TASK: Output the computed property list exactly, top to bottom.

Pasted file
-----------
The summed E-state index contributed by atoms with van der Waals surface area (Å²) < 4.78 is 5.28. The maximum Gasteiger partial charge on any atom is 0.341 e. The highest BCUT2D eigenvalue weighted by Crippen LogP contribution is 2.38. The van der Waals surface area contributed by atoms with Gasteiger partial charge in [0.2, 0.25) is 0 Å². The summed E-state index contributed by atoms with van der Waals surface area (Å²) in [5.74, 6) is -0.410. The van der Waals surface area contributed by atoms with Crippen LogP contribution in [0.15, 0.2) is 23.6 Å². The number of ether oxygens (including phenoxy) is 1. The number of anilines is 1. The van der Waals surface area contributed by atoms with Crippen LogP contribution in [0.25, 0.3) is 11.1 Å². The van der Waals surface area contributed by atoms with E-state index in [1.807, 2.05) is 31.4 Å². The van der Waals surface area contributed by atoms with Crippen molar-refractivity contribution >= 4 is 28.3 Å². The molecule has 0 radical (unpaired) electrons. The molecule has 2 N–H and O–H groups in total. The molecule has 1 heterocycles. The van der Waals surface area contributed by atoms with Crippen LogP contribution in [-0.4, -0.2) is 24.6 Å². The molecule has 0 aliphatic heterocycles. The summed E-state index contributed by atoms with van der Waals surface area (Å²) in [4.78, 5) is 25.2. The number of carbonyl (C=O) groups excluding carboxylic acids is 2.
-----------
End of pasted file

The summed E-state index contributed by atoms with van der Waals surface area (Å²) < 4.78 is 5.28. The maximum Gasteiger partial charge on any atom is 0.341 e. The highest BCUT2D eigenvalue weighted by Crippen LogP contribution is 2.38. The van der Waals surface area contributed by atoms with Gasteiger partial charge in [0.2, 0.25) is 0 Å². The summed E-state index contributed by atoms with van der Waals surface area (Å²) in [5.74, 6) is -0.410. The van der Waals surface area contributed by atoms with Crippen LogP contribution in [0.15, 0.2) is 23.6 Å². The number of ether oxygens (including phenoxy) is 1. The number of anilines is 1. The van der Waals surface area contributed by atoms with Crippen LogP contribution in [0.25, 0.3) is 11.1 Å². The van der Waals surface area contributed by atoms with E-state index in [1.807, 2.05) is 31.4 Å². The van der Waals surface area contributed by atoms with Crippen molar-refractivity contribution >= 4 is 28.3 Å². The molecule has 0 radical (unpaired) electrons. The molecule has 2 N–H and O–H groups in total. The molecule has 1 heterocycles. The van der Waals surface area contributed by atoms with Crippen LogP contribution in [-0.4, -0.2) is 24.6 Å². The molecule has 0 aliphatic heterocycles. The summed E-state index contributed by atoms with van der Waals surface area (Å²) in [4.78, 5) is 25.2. The number of carbonyl (C=O) groups excluding carboxylic acids is 2.